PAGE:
Because these notes were written for his use only, Bram took no great care with his penmanship. According to his ‘time stamp’, memos were written late at night, by candle or lamplight – and on some pages Bram’s handwriting is little better than chicken scratch. As I read lines over and over again, I began to get a clearer understanding of the words, but the idioms, the stories in dialect, the nineteenth-century slang were all daunting. Why did Bram record so many seemingly random occurrences? And who were the people he mentioned?
Bram’s system of recording his notes suited his purpose, and he had given no consideration to our plight. He used little punctuation, and unless he was quoting someone else, or transcribing from another source, i.e. his diary or ‘pocketbook’, the notes were often cryptic. Initially, it was somewhat disappointing that many entries merely recorded sights and sounds, but that was shortsighted. Gradually, it dawned on me; I was really getting to know Bram in the context of his world in Dublin. I began to appreciate the significance of the Journal, not only in what it reveals about the author, but as a time capsule of sorts, a slice of life in Dublin in the 1870s, seen through his eyes. And just as important was the realization that a great deal of Bram’s fiction was drawn from his own experiences and surroundings. The parallels were obvious.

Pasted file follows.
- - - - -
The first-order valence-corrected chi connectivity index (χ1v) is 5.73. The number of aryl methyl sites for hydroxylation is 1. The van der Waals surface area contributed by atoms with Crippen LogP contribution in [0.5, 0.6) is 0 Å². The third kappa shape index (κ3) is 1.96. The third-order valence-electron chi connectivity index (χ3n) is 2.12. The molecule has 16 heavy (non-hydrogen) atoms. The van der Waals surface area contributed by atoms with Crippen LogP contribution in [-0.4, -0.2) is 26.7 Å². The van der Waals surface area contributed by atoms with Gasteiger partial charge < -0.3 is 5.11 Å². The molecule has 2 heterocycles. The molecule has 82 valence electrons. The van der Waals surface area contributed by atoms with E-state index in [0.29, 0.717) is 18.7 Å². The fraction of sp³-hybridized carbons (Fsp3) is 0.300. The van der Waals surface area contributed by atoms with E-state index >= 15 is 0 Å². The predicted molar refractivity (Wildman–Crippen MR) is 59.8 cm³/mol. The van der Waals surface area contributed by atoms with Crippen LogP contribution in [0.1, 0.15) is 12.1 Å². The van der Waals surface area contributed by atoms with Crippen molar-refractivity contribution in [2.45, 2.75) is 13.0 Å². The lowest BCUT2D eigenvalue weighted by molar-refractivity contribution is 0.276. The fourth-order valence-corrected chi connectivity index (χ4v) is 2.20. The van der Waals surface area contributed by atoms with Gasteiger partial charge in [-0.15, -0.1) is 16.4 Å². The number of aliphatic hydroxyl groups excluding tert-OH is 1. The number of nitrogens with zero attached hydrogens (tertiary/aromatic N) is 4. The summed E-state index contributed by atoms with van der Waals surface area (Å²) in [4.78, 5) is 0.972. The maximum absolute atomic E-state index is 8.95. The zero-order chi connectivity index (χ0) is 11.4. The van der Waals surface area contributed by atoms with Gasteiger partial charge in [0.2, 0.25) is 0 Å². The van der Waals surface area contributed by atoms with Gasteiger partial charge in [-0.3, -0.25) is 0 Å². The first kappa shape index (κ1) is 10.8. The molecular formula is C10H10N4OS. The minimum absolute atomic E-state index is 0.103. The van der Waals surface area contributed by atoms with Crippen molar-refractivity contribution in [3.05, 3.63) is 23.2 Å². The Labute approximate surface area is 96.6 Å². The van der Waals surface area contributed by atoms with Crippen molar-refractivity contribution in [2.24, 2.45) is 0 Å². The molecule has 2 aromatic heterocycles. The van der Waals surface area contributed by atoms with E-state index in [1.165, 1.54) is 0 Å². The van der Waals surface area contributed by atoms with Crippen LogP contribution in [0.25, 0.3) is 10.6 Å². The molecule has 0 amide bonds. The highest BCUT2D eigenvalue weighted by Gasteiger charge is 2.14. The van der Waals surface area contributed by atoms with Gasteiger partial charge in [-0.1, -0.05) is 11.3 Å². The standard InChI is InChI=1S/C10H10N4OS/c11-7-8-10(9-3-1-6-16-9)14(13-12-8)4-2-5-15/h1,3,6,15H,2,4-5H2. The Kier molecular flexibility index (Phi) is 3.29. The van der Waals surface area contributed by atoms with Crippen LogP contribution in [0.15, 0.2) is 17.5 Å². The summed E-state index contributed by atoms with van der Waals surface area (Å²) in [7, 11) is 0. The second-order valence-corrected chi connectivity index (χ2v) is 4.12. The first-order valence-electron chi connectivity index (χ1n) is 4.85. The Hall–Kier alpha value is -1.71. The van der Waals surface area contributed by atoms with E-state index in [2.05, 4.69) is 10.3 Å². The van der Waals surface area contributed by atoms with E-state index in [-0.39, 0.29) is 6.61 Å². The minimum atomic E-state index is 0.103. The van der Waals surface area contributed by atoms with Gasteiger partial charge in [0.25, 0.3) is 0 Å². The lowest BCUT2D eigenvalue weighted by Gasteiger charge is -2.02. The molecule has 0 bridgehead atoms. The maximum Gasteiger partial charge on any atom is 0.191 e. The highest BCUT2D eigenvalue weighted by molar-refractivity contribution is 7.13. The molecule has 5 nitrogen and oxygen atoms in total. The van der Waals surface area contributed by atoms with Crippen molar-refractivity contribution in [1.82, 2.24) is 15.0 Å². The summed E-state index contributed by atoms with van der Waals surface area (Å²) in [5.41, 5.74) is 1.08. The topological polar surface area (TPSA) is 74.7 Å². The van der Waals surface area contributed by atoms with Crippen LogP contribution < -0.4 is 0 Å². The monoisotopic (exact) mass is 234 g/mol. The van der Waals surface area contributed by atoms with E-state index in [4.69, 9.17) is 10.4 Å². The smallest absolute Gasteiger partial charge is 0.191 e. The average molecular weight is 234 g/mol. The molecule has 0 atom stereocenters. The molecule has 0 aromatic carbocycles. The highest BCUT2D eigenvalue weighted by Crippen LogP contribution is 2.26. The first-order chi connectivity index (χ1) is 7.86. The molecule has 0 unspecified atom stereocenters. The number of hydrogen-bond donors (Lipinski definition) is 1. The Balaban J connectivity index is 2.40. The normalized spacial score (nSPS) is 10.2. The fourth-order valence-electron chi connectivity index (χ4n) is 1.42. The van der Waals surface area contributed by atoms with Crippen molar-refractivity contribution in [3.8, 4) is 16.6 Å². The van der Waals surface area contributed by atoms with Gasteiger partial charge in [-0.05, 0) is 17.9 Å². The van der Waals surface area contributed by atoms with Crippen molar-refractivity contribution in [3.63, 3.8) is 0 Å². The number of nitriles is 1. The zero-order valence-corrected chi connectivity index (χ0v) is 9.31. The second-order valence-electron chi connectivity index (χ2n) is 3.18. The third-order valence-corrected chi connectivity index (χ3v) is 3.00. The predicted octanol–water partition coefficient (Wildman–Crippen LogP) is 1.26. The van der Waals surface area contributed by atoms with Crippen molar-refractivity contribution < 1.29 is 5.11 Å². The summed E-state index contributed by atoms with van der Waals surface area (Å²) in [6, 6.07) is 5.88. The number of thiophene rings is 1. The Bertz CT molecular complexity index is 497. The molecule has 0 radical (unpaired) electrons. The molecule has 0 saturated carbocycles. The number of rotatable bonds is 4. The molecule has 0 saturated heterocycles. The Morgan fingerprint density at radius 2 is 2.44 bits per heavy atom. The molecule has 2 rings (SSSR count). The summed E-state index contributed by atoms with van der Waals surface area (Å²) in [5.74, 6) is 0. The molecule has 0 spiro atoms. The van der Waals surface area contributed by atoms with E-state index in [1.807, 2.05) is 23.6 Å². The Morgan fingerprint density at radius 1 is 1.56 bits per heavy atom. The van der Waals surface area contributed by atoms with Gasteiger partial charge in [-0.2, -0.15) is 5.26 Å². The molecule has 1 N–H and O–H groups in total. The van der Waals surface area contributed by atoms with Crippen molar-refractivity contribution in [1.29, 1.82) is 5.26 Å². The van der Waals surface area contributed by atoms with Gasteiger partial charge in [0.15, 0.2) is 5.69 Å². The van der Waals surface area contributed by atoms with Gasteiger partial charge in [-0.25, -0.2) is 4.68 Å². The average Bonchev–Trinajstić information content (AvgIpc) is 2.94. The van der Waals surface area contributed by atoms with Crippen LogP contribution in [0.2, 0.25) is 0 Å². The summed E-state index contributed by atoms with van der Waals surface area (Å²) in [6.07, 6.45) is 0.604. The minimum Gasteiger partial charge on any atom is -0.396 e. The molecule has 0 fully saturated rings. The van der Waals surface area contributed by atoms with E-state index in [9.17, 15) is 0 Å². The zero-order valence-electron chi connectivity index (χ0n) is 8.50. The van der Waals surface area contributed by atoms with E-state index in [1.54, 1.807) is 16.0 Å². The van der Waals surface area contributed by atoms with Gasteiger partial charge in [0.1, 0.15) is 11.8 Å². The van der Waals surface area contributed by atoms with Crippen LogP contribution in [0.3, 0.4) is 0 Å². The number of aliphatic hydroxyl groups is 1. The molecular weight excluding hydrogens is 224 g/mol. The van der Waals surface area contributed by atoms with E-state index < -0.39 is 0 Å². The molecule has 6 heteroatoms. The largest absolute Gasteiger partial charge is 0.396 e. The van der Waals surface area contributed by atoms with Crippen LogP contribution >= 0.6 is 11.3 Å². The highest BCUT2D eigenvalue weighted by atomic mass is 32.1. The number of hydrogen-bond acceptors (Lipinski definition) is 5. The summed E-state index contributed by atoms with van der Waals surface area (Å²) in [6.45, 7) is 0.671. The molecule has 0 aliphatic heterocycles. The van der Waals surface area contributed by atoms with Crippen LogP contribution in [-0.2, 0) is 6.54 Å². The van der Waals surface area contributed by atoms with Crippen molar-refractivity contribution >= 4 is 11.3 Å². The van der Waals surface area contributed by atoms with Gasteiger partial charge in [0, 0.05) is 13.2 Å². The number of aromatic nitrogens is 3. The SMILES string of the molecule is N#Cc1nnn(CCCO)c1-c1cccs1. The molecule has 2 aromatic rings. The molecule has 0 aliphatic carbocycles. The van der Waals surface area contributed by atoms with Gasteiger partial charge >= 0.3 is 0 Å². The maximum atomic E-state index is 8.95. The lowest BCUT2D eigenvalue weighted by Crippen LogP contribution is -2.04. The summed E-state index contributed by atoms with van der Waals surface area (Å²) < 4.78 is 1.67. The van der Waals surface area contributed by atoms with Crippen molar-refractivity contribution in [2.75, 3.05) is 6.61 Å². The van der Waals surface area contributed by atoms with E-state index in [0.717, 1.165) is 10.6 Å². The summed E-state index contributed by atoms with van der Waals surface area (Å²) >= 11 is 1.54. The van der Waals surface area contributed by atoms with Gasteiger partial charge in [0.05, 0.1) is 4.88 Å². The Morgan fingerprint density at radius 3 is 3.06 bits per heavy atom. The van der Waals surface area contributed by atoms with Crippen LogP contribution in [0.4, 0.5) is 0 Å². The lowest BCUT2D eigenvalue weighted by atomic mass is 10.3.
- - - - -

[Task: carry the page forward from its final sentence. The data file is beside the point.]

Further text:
I was eager to formulate an amateur character profile of Bram from his notes: not only the who, what, when and where of growing up as Bram Stoker in Dublin, but also to understand his humor, inspirations and personal values. I have long known he was much more than just the man who introduced Dracula to the world of gothic literature and the horror genre. Bram provided us with some very interesting stories about his early childhood, but between age seven and when he moved to London in 1878, very little has been known, other than where he lived, worked and went to school. He revealed some of himself in his Personal Reminiscences of Henry Irving, but that covered the London years. As I would soon see, the missing Dublin years were laid out here, recorded in his own hand.
I became an amateur sleuth: Bram wrote in pen and some in pencil, he either used his memory or had another pocket book to record thoughts or observations on the spot, then later at a convenient time he would record these “keepers”.
Fortunately, Bram was also a prolific and methodical note taker, thorough and meticulous in everything he did. For Bram’s father, Abraham Sr, and Bram himself, note taking and record keeping was de rigueur at Dublin Castle, and for Bram as clerk of court.
What was it about these particular incidences that made him want to remember them? I began to visualize situations, as I imagined he would have observed them: interactions on the street, at work in the Petty Sessions court proceedings, or for that matter anywhere during his normal daily routine. It is impossible to know whether his notes were embellished, or if was recording accurately. His ability to seamlessly blend reality with fiction was one of his strongest skills as a writer, perfected in Dracula. This Journal seems to have been his training ground.
The Lost Journal of Bram Stoker is available at Amazon.